The Record: Toxic taps? Water contamination needs to be a priority in Trenton

ON THE list of humankind’s most basic needs, nothing ranks higher than clean water. On that same list, little ranks lower than government bureaucracy.

-originally posted on September 21, 2016


These facts were brought home with tragic clarity during the Flint, Mich., water crisis, when elevated levels of lead were discovered in the city’s water supply and state officials failed to respond quickly.

Yet one positive thing to come out of that crisis was a renewed sense of urgency on the part of environmental advocacy groups and government officials in making sure our nation’s water supply is clean and plentiful. That’s important because this week another clarion call on safe water was sounded.

As Staff Writer Scott Fallon reported Wednesday, a metal that can cause cancer has been found in drinking water throughout New Jersey, including all systems that serve Passaic and Bergen counties.

While state officials stress there is no need for public panic about the levels of hexavalent chromium in the water, there is plenty of reason for concern.

There is also a need to make this contamination a priority — especially in Trenton. The Environmental Working Group says state regulators have backtracked on establishing a more stringent health standard for the metal.

“We should always be striving for stricter standards and this administration simply does not want to,” said David Pringle, the New Jersey campaign director for Clean Water Action, who said politics has gotten in the way of enacting more stringent standards. “We don’t want to be playing Russian roulette with our drinking water.”

The new concern about hexavalent chromium, which has long been a source of anxiety in Garfield, where tons of chromium-laden sediment has been removed in recent years from the former E.C. Electroplating site, comes by way of a new national report issued by the Environmental Working Group.

The report issued Tuesday is a compilation of thousands of samples taken nationwide from 2013 to 2015. The tests found the metal in almost 90 percent of the water systems sampled; Oklahoma, Arizona and California had the highest average statewide levels.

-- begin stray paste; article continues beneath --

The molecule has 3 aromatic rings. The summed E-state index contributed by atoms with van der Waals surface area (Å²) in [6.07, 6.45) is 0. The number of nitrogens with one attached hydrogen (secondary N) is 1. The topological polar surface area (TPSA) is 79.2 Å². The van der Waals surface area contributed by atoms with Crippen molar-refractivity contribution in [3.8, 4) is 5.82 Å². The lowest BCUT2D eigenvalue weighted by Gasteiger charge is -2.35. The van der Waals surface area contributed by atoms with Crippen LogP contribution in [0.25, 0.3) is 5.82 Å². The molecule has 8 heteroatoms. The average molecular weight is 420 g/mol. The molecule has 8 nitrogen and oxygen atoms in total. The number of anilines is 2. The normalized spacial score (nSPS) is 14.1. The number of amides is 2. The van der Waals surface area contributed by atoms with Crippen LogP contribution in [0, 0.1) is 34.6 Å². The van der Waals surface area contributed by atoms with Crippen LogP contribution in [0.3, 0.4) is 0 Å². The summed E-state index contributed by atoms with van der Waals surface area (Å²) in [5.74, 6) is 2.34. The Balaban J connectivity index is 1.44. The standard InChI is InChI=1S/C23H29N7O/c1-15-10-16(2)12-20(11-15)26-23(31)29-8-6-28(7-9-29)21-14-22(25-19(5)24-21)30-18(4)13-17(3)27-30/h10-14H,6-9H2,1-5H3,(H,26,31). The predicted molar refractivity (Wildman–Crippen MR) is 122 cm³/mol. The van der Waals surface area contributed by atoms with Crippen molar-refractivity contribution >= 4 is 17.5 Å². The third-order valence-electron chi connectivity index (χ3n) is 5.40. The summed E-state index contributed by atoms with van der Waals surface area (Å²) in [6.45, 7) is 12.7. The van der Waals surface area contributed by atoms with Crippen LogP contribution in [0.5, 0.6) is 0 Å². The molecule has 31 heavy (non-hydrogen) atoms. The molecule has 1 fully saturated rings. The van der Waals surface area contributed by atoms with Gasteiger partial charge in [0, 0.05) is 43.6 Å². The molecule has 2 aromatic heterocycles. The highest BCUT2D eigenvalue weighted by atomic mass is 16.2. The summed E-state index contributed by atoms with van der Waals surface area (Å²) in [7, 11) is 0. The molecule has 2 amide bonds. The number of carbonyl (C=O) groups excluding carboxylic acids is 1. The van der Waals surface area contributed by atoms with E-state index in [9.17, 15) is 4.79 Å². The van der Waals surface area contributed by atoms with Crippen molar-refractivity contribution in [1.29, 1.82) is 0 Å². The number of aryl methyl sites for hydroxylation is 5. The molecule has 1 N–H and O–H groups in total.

Locally, levels of the metal ranged from Wayne Township’s average of 0.009 parts per billion to Garfield’s 0.7 parts per billion, which is the equivalent of a drop of water in an Olympic-sized pool.

Hexavalent chromium is nasty stuff. It has been known to cause lung cancer if its crystals are inhaled and stomach tumors if consumed, according to federal health officials. The government has labeled chromium a “serious threat to human health.”

Meanwhile, in places like Garfield, where residents have lived with the nightmare of chromium contamination in groundwater for 30 years, uncertainty remains despite the announcement Wednesday that a federal cleanup plan has finally been ordered — without a real source of funding.

At what level hexavalent chromium becomes harmful to humans is still being decided. What we know is that New Jersey could be doing a lot more than it is to effectively measure and neutralize the metal’s dangers, in part by raising state standards.

A committee of scientists that helps establish water standards for the state recommended in 2010 that the standard for hexavalent chromium be set at 0.07 parts per billion, yet that effort has stalled because of politics and problems regarding the Drinking Water Quality Institute, which advises the Department of Environmental Protection on standards.

Governor Christie, who has at times been willing to cut through red tape and get things done that he wanted, should act again on the menace of hexavalent chromium in New Jersey’s water, and bring the state to apply more stringent standards for this cancer-causing metal.

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